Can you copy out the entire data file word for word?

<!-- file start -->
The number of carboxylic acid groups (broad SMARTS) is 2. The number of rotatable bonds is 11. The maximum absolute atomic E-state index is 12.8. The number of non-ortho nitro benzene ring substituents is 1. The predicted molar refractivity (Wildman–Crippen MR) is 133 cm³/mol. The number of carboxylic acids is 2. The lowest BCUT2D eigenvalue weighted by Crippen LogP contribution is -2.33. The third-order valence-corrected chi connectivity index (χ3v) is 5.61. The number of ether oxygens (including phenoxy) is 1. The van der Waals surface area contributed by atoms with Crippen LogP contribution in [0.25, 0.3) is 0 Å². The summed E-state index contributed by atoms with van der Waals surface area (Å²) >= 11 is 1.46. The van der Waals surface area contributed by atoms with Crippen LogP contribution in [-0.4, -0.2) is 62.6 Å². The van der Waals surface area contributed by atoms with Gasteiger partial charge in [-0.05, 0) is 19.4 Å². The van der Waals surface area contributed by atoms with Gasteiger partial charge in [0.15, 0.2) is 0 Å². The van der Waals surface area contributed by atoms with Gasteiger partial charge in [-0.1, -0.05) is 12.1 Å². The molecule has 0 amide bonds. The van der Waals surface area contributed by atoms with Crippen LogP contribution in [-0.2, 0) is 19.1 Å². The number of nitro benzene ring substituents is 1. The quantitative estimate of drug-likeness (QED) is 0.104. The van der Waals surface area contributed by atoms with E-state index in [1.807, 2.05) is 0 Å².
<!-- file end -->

The number of carboxylic acid groups (broad SMARTS) is 2. The number of rotatable bonds is 11. The maximum absolute atomic E-state index is 12.8. The number of non-ortho nitro benzene ring substituents is 1. The predicted molar refractivity (Wildman–Crippen MR) is 133 cm³/mol. The number of carboxylic acids is 2. The lowest BCUT2D eigenvalue weighted by Crippen LogP contribution is -2.33. The third-order valence-corrected chi connectivity index (χ3v) is 5.61. The number of ether oxygens (including phenoxy) is 1. The van der Waals surface area contributed by atoms with Crippen LogP contribution in [0.25, 0.3) is 0 Å². The summed E-state index contributed by atoms with van der Waals surface area (Å²) >= 11 is 1.46. The van der Waals surface area contributed by atoms with Crippen LogP contribution in [-0.4, -0.2) is 62.6 Å². The van der Waals surface area contributed by atoms with Gasteiger partial charge in [-0.05, 0) is 19.4 Å². The van der Waals surface area contributed by atoms with Gasteiger partial charge in [0.15, 0.2) is 0 Å². The van der Waals surface area contributed by atoms with Gasteiger partial charge in [-0.1, -0.05) is 12.1 Å². The molecule has 0 amide bonds. The van der Waals surface area contributed by atoms with Crippen LogP contribution in [-0.2, 0) is 19.1 Å². The number of nitro benzene ring substituents is 1. The quantitative estimate of drug-likeness (QED) is 0.104. The van der Waals surface area contributed by atoms with E-state index in [1.807, 2.05) is 0 Å².